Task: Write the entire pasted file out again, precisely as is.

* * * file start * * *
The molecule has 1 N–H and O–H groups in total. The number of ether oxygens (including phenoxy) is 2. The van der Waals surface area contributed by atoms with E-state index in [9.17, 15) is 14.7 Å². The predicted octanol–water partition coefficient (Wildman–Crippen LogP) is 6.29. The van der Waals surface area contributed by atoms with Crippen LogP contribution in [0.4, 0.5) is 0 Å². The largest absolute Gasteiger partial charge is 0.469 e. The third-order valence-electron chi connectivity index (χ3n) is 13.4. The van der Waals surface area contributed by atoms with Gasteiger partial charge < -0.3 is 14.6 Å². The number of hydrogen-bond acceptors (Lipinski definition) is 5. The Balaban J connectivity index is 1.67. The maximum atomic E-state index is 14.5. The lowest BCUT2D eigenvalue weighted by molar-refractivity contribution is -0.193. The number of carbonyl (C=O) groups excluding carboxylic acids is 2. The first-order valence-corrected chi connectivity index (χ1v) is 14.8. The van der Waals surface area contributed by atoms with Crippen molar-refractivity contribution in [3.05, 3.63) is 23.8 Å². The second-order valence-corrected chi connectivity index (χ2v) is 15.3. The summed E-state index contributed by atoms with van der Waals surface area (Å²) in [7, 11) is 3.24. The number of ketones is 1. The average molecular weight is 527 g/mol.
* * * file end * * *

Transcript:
The molecule has 1 N–H and O–H groups in total. The number of ether oxygens (including phenoxy) is 2. The van der Waals surface area contributed by atoms with E-state index in [9.17, 15) is 14.7 Å². The predicted octanol–water partition coefficient (Wildman–Crippen LogP) is 6.29. The van der Waals surface area contributed by atoms with Crippen LogP contribution in [0.4, 0.5) is 0 Å². The largest absolute Gasteiger partial charge is 0.469 e. The third-order valence-electron chi connectivity index (χ3n) is 13.4. The van der Waals surface area contributed by atoms with Gasteiger partial charge < -0.3 is 14.6 Å². The number of hydrogen-bond acceptors (Lipinski definition) is 5. The Balaban J connectivity index is 1.67. The maximum atomic E-state index is 14.5. The lowest BCUT2D eigenvalue weighted by molar-refractivity contribution is -0.193. The number of carbonyl (C=O) groups excluding carboxylic acids is 2. The first-order valence-corrected chi connectivity index (χ1v) is 14.8. The van der Waals surface area contributed by atoms with Crippen molar-refractivity contribution in [3.05, 3.63) is 23.8 Å². The second-order valence-corrected chi connectivity index (χ2v) is 15.3. The summed E-state index contributed by atoms with van der Waals surface area (Å²) in [7, 11) is 3.24. The number of ketones is 1. The average molecular weight is 527 g/mol.